The anticipation for 5280 Magazine's 25 Best Restaurants list makes chefs and restaurateurs lose sleep. You can almost hear the collective whispers in the weeks leading up to the announcement of the sixth annual list: Did we make it? The magazine hits the stands on September 25, but the complete list is out right, along with insight from food editor Amanda Faison into how she selected the new and old places that she sees as setting Denver's restaurant benchmarks.
If there is a common thread among the 25, Faison shared, "it is the huge shift in dining in Denver towards a more fun and casual approach. The way we dine here and across the country has been changing gradually, but you really see a significant difference for Denver in this year's list. It has become easier to go out on a Tuesday for dinner rather than saving those outings for the weekend."
Age, class, consistency, or location don't matter if you wonder about why these specific places made the list. The youngest restaurant here, Blackbelly Market, will turn one in November. [Restaurants older than 6 months by end of August were considered]. The oldest one, Sushi Den, opened in 1984. The white tablecloth Mizuna and the super casual Cart Driver are separated by five slots here.
Six year veterans of the list (Sushi Den, Duo, Fruition, Frasca, and Mizuna) share the spotlight with virgins to it like three-year old Uncle and places like Rioja and Barolo Grill, who skipped some editions of the best-of chart only to make it back on stronger. If you look at past editions, it is refreshing and entertaining to see that a restaurant can climb up from 22 to number 7 (Beast + Bottle) or it can not budge from number 11 for three years in a row (Oak at Fourteenth).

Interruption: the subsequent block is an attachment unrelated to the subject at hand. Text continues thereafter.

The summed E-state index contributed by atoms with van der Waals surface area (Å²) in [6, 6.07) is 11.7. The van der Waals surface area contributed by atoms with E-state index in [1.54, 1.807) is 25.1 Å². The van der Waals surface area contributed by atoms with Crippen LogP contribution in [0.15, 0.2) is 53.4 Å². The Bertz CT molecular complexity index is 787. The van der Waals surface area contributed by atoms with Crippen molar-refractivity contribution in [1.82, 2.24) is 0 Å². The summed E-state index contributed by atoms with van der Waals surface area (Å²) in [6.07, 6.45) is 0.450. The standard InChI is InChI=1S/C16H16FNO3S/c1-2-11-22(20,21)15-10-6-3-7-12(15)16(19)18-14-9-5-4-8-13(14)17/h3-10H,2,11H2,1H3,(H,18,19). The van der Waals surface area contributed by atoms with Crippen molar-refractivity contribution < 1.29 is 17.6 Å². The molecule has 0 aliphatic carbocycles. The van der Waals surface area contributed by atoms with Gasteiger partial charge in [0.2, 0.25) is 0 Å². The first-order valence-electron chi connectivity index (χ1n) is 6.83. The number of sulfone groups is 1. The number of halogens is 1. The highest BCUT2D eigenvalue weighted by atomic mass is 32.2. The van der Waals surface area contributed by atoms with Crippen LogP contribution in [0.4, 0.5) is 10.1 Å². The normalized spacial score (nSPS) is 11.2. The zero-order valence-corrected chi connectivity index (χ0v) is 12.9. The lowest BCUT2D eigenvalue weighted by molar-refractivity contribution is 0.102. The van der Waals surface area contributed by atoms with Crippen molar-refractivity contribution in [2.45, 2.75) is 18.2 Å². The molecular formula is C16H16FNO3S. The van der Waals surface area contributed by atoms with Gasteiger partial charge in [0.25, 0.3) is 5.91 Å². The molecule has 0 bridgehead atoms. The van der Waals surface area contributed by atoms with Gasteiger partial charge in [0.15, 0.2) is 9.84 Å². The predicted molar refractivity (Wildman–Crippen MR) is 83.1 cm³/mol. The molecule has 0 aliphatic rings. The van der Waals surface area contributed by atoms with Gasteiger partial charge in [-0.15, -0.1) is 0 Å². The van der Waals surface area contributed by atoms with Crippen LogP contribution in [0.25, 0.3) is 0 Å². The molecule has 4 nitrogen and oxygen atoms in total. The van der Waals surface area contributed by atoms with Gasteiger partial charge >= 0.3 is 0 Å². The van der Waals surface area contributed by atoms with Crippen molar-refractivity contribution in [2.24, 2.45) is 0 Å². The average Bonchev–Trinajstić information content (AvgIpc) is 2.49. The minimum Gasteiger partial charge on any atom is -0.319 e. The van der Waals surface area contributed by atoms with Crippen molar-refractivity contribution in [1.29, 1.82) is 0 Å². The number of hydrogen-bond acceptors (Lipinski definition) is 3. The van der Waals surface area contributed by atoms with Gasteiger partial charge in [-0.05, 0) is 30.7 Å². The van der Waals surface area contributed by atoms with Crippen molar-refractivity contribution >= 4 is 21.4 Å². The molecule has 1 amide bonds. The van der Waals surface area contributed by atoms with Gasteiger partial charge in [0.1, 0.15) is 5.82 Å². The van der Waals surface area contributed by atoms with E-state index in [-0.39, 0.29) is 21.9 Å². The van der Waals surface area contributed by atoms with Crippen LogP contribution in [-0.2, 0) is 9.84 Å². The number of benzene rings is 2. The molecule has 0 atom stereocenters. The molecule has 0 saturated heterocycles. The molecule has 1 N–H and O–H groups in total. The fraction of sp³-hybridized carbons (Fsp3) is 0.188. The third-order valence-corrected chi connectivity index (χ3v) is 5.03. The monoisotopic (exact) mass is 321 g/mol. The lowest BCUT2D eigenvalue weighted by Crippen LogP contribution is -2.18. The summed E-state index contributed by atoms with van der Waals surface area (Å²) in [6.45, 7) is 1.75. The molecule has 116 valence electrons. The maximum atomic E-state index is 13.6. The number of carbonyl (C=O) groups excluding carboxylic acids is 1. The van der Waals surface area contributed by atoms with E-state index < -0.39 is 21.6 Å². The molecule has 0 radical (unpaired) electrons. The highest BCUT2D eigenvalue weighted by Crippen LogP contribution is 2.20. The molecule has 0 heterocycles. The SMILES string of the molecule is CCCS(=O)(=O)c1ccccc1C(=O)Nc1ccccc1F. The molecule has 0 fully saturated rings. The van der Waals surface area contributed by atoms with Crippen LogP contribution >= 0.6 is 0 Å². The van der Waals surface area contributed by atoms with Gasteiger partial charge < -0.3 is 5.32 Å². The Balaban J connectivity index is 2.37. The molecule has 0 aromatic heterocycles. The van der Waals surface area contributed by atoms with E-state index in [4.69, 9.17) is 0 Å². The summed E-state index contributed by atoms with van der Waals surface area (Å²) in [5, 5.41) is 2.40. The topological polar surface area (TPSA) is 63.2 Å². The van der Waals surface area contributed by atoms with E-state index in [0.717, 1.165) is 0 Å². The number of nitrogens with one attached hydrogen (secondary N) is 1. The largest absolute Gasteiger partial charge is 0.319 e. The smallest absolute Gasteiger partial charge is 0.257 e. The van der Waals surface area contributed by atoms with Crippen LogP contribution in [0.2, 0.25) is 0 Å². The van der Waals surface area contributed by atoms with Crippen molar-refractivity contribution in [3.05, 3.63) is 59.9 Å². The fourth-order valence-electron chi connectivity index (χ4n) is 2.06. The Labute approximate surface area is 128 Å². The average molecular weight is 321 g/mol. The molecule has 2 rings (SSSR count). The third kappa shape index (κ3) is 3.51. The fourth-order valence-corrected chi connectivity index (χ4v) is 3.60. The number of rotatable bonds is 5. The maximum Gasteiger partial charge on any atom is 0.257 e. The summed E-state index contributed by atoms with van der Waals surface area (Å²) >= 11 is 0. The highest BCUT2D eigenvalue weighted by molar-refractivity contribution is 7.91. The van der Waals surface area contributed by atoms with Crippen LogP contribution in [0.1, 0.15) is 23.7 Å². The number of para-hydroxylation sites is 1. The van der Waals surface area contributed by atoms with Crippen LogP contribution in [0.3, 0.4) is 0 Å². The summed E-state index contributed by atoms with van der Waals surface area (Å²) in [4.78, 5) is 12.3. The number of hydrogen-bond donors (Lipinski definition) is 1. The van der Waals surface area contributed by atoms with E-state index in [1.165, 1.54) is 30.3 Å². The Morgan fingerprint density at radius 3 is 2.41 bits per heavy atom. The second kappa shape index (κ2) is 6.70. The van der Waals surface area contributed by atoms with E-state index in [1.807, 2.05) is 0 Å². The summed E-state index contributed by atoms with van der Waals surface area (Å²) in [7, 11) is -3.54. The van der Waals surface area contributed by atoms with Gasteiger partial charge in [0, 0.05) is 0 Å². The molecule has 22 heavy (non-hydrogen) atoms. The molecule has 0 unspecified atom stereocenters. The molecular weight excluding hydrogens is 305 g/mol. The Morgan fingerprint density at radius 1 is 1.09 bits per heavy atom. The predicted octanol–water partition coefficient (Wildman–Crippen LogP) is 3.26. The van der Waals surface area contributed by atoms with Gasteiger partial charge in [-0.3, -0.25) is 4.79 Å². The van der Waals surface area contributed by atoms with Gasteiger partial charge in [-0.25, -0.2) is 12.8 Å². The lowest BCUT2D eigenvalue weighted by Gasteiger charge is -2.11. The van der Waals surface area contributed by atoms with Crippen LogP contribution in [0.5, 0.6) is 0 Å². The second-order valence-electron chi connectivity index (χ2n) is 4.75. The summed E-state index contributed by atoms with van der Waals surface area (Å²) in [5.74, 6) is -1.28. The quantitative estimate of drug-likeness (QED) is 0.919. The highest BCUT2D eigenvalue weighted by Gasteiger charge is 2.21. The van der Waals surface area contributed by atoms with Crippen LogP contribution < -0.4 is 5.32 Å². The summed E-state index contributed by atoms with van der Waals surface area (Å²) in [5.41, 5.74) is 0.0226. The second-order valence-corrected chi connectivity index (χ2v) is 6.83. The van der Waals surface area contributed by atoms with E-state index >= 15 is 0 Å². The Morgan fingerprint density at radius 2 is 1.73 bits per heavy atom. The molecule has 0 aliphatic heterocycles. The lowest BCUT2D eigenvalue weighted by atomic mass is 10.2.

Quaint bistros set in more non-traditional locations like the Plimoth (City Park North), Bistro Barbes (Park Hill), and To The Wind (East Colfax) are listed side-by-side with prime real estate spots like ChoLon (LoDo) and Mercantile Dining and Provisions (Union Station).
"This is a list of only 25 restaurants," Faison explained. "Denver has so many restaurants now, old and new that are really good. Some of the restaurants that fell off still do a great job, but the competition in this town is so intense. What you see here is a reflection of this dining moment in time in Denver and there are certain elements to it that will surprise."
What are these surprises?
For the first time in the six year history of this list, Frasca Food and Wine came in at number 2. Acorn, the two year old RiNo restaurant owned by chef Steve Redzikowski and beverage director Bryan Dayton, took the number one spot. "In terms of where dining is going in Denver, Acorn is the spot that reflects our restaurant culture best," Faison explained. "
Places like Potager (who has been on the list for five years in a row) and Lower 48 (who received a glowing review from 5280 last year) did not make the cut. And twenty-three year old Barolo Grill came in at number 12. "Barolo isn't new and, for many, it may not seem exciting, but for anyone who hasn't been there in a while, you need to go now. Chef Darrel Truett is skillfully toeing the line of tradition in Northern Italian cuisine and innovation. He is bringing in younger new diners without alienating the base of the restaurant," Faison shared.
Without further ado, here is the complete list:
6. Work & Class
7. Beast + Bottle
8. Sushi Den
9. To The Wind
12. Barolo Grill
15. Old Major
16. Stoic & Genuine
17 Guard & Grace
18. Cart Driver
19. Bistro Barbes
20. The Plimoth
24. Blackbelly Market
P.S. Sister places owned by the same groups — Acorn and Oak at Fourteenth, Basta and Cart Driver, Fruition and Mercantile, and Rioja and Stoic & Genuine — make one wonder whether Denver is growing a new generation of establishment in its dining community.
Disclosure: the editor is married to one of the developers behind The Source.